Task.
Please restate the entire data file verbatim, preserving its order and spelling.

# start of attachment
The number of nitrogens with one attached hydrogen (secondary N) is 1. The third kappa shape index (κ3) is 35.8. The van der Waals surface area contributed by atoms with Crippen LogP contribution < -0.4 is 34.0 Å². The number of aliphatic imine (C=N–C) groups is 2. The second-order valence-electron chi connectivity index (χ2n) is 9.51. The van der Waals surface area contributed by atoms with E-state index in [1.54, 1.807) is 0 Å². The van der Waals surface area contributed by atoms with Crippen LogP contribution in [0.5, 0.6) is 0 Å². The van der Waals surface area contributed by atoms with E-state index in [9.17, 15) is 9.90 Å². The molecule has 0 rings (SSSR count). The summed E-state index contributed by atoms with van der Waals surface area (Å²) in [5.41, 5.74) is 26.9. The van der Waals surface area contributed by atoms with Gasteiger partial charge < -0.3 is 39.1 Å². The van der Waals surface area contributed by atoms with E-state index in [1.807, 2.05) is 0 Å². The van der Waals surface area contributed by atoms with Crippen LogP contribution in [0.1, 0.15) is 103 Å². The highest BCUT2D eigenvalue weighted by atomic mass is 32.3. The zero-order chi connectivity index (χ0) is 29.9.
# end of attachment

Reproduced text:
The number of nitrogens with one attached hydrogen (secondary N) is 1. The third kappa shape index (κ3) is 35.8. The van der Waals surface area contributed by atoms with Crippen LogP contribution < -0.4 is 34.0 Å². The number of aliphatic imine (C=N–C) groups is 2. The second-order valence-electron chi connectivity index (χ2n) is 9.51. The van der Waals surface area contributed by atoms with E-state index in [1.54, 1.807) is 0 Å². The van der Waals surface area contributed by atoms with Crippen LogP contribution in [0.5, 0.6) is 0 Å². The van der Waals surface area contributed by atoms with E-state index in [9.17, 15) is 9.90 Å². The molecule has 0 rings (SSSR count). The summed E-state index contributed by atoms with van der Waals surface area (Å²) in [5.41, 5.74) is 26.9. The van der Waals surface area contributed by atoms with Gasteiger partial charge < -0.3 is 39.1 Å². The van der Waals surface area contributed by atoms with E-state index in [1.807, 2.05) is 0 Å². The van der Waals surface area contributed by atoms with Crippen LogP contribution in [0.1, 0.15) is 103 Å². The highest BCUT2D eigenvalue weighted by atomic mass is 32.3. The zero-order chi connectivity index (χ0) is 29.9.